Farm Ireland

Monday 17 December 2018

Opinion: Our milk glass was half-full last year, now it's half-empty


Track record: Henry Walsh has gone from milking 50 cows with 230,000 litre of quota in 1996 to 250 cows and 1.2m litres.
Track record: Henry Walsh has gone from milking 50 cows with 230,000 litre of quota in 1996 to 250 cows and 1.2m litres.
There has been an increased workload on every farm
Henry Walsh

Henry Walsh

How quickly the pendulum has swung on milk price. This time last year we were seeing consistent increases and the hope was to repair the current accounts damaged by the low milk prices in 2015/2016. We were even hopeful of building the rainy day fund for future downturns.

For anyone lucky enough to create one it did not take long for the tide to turn due to the wet autumn and now an incredibly difficult spring. The efforts to care for the animals and ensure they were properly fed has led to an increased workload on every farm along with the added financial pressure associated with purchasing extra feed or supplement.

The effects have been very severe on farmers in almost every county and no doubt are leading to physical exhaustion and increased stress levels. The financial impact has yet to be seen fully because massive amounts of feed have been purchased in recent weeks and while merchants are good enough to allow their customers put it on credit so that the animals are cared for, ultimately the bills will come and with them the harsh reality of payment.

With regard to milk price there is no doubt the higher prices obtained in 2017 combined with lower grain prices led to increased output internationally. This, along with the construction of factory-sized dairy units in some countries, is increasing global production.

I found a statement from our EU Agricultural Commissioner a bit frustrating when he told us to curb our expansion plans, while the rest of the world expands at will, and also considering the big Russian market remains closed to dairy exports due to sanctions imposed by the European Union.

I also feel our Minister for Agriculture could have stepped up and acknowledged the extent of the fodder shortages far earlier, as floods washed across the north-west and Donegal from last autumn.

The really sad part of this ongoing feed crisis is that for many farmers who are now short of feed across the south and east it's because they supported the campaigns highlighted and coordinated by the IFA and supported by Teagasc to match counties and move feed to the farmers most in need earlier in the winter.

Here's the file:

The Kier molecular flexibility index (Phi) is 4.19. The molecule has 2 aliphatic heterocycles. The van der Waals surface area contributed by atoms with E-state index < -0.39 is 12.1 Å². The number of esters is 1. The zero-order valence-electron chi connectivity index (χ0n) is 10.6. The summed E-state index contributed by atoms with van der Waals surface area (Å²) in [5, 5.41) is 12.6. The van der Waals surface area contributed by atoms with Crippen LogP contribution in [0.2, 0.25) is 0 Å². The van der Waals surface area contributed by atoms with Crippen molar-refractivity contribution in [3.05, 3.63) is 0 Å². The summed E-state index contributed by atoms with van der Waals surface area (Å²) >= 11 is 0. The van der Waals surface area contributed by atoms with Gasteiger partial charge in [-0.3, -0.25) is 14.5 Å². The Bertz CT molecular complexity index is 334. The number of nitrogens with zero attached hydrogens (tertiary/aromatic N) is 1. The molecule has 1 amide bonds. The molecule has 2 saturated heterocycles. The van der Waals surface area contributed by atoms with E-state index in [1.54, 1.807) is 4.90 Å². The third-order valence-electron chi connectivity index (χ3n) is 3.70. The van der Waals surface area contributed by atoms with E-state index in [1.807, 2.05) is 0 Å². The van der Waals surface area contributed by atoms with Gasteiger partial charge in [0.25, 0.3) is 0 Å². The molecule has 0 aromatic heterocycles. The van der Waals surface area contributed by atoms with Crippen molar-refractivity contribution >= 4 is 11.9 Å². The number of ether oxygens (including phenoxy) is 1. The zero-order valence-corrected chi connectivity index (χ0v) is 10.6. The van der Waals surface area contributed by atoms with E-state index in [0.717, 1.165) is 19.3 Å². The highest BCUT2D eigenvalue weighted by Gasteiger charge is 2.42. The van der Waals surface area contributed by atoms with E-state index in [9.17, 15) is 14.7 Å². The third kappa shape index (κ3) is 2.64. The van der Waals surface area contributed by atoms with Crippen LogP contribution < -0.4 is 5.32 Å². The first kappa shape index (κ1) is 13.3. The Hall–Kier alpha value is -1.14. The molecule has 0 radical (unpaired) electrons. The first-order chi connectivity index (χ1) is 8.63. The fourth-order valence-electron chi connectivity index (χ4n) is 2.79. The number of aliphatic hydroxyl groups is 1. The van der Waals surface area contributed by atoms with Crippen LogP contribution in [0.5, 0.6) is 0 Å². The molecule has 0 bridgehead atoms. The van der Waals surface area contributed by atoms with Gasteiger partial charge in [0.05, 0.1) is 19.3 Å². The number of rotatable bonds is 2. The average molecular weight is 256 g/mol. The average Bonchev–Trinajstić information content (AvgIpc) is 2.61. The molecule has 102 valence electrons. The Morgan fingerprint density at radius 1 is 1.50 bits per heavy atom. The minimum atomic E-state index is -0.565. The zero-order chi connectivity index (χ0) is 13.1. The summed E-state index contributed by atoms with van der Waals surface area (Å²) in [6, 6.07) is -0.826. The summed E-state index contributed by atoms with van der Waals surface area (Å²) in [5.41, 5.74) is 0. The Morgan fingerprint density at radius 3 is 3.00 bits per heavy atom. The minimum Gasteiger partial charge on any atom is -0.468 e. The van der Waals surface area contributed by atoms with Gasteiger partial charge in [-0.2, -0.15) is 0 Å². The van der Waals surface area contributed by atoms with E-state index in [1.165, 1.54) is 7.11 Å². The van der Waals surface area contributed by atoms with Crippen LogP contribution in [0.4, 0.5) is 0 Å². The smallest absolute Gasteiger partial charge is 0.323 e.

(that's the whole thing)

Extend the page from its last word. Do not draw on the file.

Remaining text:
Their campaigns highlighted the shortfall very early in the winter resulting in most farmers feeding more imported grain at enormous cost all through the winter to stretch existing silage supplies thereby disguising the shortage of home-grown winter forage.

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On the home front, milking performance is well behind normal for this time of year. The cows are yielding just over 22 litres at 4.5pc fat but protein at 3.35pc is below normal. Farm cover has increased to 435 but while growth of 35 kg is increasing by the day we are still not going into covers of 1,000 yet.

The big challenge all spring has been ground conditions which remain very tender and the fact that grass growth has been less than half for a normal year.

Based on my experience we can expect a huge burst of growth any day now which will bring its own challenges. All the usual dates for this time of year such as closing for silage and starting breeding must be observed. We have delayed closing for first cut till April 20, but I am not concerned as one good day's growth in June will probably equal a week in April. This year, weather permitting, I will cut the crop a few days sooner anyhow to improve silage quality.

The planning for our parlour and cubicle shed has come through so we intend to start work on the parlour immediately.

This is a huge project by our standards so hopefully we can keep all aspects of the business moving this summer.

We are currently milking 20 lines of cows so the parlour is no longer fit for purpose.

We have increased cow numbers by 100 since the last year of quotas so the housing deficit was a few years in the making.

Also stocking rate on the MP is now 3.8 cows/ha so we need to implement more on/off grazing to protect the land and increase grass growth and utilisation.

Henry and Patricia Walsh farm in Oranmore, Co Galway, along with their son, Enda, and neighbour and out-farm owner John Moran

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